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Man with backpack hikes up a snowy mountainside with tall green trees and a mountain peak visible behind him.

Conservationist Davis Ends TrekEast Journey at 7,600 Miles

Campaign focused on actions needed to create an “Eastern Wildway” FORILLON NATIONAL PARK, Quebec, Canada — After 10 continuous months on the trail exploring the last remaining wilds of the eastern U.S. and Canada, conservationist John Davis has a big story to tell.  Not only did he hike, bike, paddle — and survive — a Continue reading “Conservationist Davis Ends TrekEast Journey at 7,600 Miles”

A lake lined with tall pines on both sides. The sky is blue with several clouds peeking out from the trees on the left.

TrekEast Blog 65: Hiking International Appalachian Trail in Quebec

Trails can be catalysts for conservation and restoration. They can be backbones for land protection, as America’s Appalachian Trail has been. Footpaths connect places and connect people with the natural world. If the International Appalachian Trail lives up to its potential, it will connect Maine with Gaspe, Americans with Canadians, and people with wild Nature; and it will inspire ecological restoration along its thousand kilometer course. Photo: John Davis

A man wearing black sunglasses and the hood of his jacket looks directly into the camera.

TrekEast Blog 64: Gaspesie National Park, Gaspe Peninsula, Quebec

Seeing big wild animals in natural concentrations is a vanishingly rare experience in most of our troubled world. Easily-seen legged, winged, and finned creatures in primordial abundance have been relegated to wildest or richest habitats in Alaska, northern Canada, Siberia, East Africa, unspoiled mega-wetlands and estuaries, and a few not-yet-overfished or polluted coastal waters and coral reefs. Photo: John Davis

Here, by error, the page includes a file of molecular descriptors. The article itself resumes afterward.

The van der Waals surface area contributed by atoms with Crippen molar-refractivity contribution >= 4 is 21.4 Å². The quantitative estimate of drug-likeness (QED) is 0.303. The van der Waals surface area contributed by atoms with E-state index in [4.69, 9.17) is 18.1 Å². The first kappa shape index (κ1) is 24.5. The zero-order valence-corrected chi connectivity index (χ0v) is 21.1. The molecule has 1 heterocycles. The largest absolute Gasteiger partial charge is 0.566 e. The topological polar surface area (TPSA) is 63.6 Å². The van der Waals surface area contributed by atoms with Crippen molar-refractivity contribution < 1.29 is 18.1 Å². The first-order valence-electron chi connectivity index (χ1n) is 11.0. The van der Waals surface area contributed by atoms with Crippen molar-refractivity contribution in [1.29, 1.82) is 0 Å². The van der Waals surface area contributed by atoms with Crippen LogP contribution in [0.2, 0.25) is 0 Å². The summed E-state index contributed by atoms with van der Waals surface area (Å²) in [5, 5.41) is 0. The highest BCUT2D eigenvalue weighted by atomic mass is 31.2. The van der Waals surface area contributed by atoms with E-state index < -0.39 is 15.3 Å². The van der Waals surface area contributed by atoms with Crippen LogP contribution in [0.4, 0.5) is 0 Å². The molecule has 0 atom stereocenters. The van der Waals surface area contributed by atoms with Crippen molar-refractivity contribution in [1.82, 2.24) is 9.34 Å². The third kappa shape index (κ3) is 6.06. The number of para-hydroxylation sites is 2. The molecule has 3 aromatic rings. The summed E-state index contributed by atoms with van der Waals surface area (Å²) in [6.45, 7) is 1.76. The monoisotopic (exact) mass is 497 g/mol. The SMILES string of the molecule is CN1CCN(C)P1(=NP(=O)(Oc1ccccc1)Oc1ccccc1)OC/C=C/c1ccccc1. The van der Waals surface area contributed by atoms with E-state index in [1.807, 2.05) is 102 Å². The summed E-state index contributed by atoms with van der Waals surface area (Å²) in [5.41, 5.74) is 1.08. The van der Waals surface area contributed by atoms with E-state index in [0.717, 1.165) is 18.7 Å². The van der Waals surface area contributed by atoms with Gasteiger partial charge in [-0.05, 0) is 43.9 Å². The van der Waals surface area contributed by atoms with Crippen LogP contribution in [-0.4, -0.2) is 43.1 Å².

A river spotted with rocks of varying sizes and lined with colorful trees. Blue sky and white clouds peek out from above the trees.

TrekEast Blog 58: Conservation and Recreation in Randolph, New Hampshire

Some towns are kinder to their lands than are others. Randolph, New Hampshire, in the heart of the White Mountains and just north of the Presidential Range, is about as green as you can find in a famously libertarian state. With mountains so gorgeous they’ve long been recognized by the US Forest Service and generations of hikers as worthy of conservation, Randolph has gained at least partial protection for more than 25,000 of its 30,000 acres. Photo: John Davis

In the foreground is a plaque and large rocks. In the background are mountain ranges and blue sky with a large white cloud.

TrekEast Blog 56: Creeping into New Hampshire’s White Mountains

The hardest thing about this trek has been saying goodbye. Ever and anon, I must say farewell to friends and colleagues I may not see again for years, farewell to places I may not see again in this lifetime, farewell to trees who may get cut down and birds who may thereby lose their homes, and farewell to furry creatures who may soon get run over – life so parlous in this broken world. Photo: John Davis

A man stands bent over looking towards the ground. He is surrounded by green shrubbery and trees.

TrekEast Blog 54: Taconic and Southern Green Mountains

So rich have been the opportunities on TrekEast to meet and conspire with various conservation friends that I’ve been led in all directions even as I trend northward. After spending August scouting my home region of the Adirondacks and then stuck in New York City during the severest hurricane in years, and early September biking and hiking connections through Vermont and Quebec’s Northern Green Mountains, I swung south again – perhaps for the last time this trek, with the luxury of summer slipping away – to explore bits of the Taconic and Southern Green Mountains with friends Cheri Phillips, George Davis, and Jerry Jenkins. Photo: John Davis